Air pollution and gestational diabetes mellitus: evidence from cohort studies

BMJ Open Diabetes Res Care. 2020 Mar;8(1):e000937. doi: 10.1136/bmjdrc-2019-000937.

Abstract

Exposure to different air pollutants has been linked to type 2 diabetes mellitus, but the evidence for the association between air pollutants and gestational diabetes mellitus (GDM) has not been systematically evaluated. We systematically retrieved relevant studies from PubMed, Embase, and the Web of Science, and performed stratified analyses and regression analyses. Thirteen studies were analyzed, comprising 1 547 154 individuals from nine retrospective studies, three prospective studies, and one case-control study. Increased exposure to particulate matter ≤2.5 µm in diameter (PM2.5) was not associated with the increased risk of GDM (adjusted OR 1.03, 95% CI 0.99 to 1.06). However, subgroup analysis showed positive correlation of PM2.5 exposure in the second trimester with an increased risk of GDM (combined OR 1.07, 95% CI 1.00 to 1.13). Among pollutants other than PM2.5, significant association between GDM and nitrogen dioxide (NO2) (OR 1.05, 95% CI 1.01 to 1.10), nitrogen oxide (NOx) (OR 1.03, 95% CI 1.01 to 1.05), and sulfur dioxide (SO2) (OR 1.09, 95% CI 1.03 to 1.15) was noted. There was no significant association between exposure to black carbon or ozone or carbon monoxide or particulate matter ≤10 µm in diameter and GDM. Thus, systematic review of existing evidence demonstrated association of exposure to NO2, NOx, and SO2, and the second trimester exposure of PM2.5 with the increased risk of GDM. Caution may be exercised while deriving conclusions from existing evidence base because of the limited number and the observational nature of studies.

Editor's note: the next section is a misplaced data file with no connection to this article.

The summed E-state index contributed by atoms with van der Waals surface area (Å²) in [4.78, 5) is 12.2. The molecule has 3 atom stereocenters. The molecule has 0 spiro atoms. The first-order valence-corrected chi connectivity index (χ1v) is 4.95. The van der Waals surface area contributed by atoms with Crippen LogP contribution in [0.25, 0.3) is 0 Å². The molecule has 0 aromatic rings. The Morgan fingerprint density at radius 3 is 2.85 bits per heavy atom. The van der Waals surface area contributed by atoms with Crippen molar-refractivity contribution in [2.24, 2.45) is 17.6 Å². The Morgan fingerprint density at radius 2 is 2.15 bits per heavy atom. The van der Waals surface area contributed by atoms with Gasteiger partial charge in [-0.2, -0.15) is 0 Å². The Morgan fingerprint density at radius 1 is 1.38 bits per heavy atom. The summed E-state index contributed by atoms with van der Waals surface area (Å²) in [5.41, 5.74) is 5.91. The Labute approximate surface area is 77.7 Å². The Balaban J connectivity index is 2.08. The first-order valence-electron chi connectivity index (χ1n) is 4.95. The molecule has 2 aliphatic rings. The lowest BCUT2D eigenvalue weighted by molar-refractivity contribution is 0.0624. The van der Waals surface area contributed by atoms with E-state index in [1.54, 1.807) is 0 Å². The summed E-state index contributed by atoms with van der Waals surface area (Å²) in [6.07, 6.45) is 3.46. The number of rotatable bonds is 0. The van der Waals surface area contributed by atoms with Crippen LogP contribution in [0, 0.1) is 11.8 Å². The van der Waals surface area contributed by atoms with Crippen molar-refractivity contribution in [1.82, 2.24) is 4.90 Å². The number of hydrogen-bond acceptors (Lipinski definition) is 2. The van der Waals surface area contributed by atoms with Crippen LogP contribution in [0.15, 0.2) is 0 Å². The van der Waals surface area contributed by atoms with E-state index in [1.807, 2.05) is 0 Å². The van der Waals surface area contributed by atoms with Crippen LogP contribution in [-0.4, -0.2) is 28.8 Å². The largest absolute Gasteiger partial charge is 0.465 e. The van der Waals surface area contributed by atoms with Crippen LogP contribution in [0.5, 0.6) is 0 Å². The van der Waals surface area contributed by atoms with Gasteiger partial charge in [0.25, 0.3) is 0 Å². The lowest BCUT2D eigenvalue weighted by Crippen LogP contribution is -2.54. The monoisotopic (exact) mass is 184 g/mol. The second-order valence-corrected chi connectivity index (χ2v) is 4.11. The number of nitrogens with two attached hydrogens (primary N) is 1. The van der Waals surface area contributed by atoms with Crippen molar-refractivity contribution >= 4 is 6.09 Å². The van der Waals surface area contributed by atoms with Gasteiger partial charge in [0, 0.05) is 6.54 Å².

Keywords: GDM; accumulated evidence; air pollution.

Publication types

  • Review
  • Research Support, Non-U.S. Gov't